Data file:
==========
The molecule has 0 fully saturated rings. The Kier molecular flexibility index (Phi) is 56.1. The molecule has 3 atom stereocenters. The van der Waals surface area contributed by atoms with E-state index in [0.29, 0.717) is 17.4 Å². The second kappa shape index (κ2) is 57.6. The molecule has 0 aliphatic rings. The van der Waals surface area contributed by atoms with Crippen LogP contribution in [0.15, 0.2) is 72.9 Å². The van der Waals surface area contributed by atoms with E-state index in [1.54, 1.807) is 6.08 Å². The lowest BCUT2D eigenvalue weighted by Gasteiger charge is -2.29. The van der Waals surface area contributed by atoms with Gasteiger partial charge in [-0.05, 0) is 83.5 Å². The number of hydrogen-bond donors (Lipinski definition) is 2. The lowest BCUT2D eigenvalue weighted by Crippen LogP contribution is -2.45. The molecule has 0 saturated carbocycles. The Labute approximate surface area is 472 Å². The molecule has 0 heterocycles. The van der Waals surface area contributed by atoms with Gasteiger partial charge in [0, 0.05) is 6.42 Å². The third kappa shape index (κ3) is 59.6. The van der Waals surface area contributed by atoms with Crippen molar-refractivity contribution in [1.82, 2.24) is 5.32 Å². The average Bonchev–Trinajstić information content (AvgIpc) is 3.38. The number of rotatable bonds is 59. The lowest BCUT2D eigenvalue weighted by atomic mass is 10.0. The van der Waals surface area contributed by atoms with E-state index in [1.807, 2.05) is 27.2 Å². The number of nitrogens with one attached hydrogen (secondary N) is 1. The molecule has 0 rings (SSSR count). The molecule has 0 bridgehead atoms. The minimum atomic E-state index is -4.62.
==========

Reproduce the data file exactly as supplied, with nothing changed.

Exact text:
The molecule has 0 fully saturated rings. The Kier molecular flexibility index (Phi) is 56.1. The molecule has 3 atom stereocenters. The van der Waals surface area contributed by atoms with E-state index in [0.29, 0.717) is 17.4 Å². The second kappa shape index (κ2) is 57.6. The molecule has 0 aliphatic rings. The van der Waals surface area contributed by atoms with Crippen LogP contribution in [0.15, 0.2) is 72.9 Å². The van der Waals surface area contributed by atoms with E-state index in [1.54, 1.807) is 6.08 Å². The lowest BCUT2D eigenvalue weighted by Gasteiger charge is -2.29. The van der Waals surface area contributed by atoms with Gasteiger partial charge in [-0.05, 0) is 83.5 Å². The number of hydrogen-bond donors (Lipinski definition) is 2. The lowest BCUT2D eigenvalue weighted by Crippen LogP contribution is -2.45. The molecule has 0 saturated carbocycles. The Labute approximate surface area is 472 Å². The molecule has 0 heterocycles. The van der Waals surface area contributed by atoms with Gasteiger partial charge in [0, 0.05) is 6.42 Å². The third kappa shape index (κ3) is 59.6. The van der Waals surface area contributed by atoms with Crippen molar-refractivity contribution in [1.82, 2.24) is 5.32 Å². The average Bonchev–Trinajstić information content (AvgIpc) is 3.38. The number of rotatable bonds is 59. The lowest BCUT2D eigenvalue weighted by atomic mass is 10.0. The van der Waals surface area contributed by atoms with E-state index in [1.807, 2.05) is 27.2 Å². The number of nitrogens with one attached hydrogen (secondary N) is 1. The molecule has 0 rings (SSSR count). The molecule has 0 bridgehead atoms. The minimum atomic E-state index is -4.62.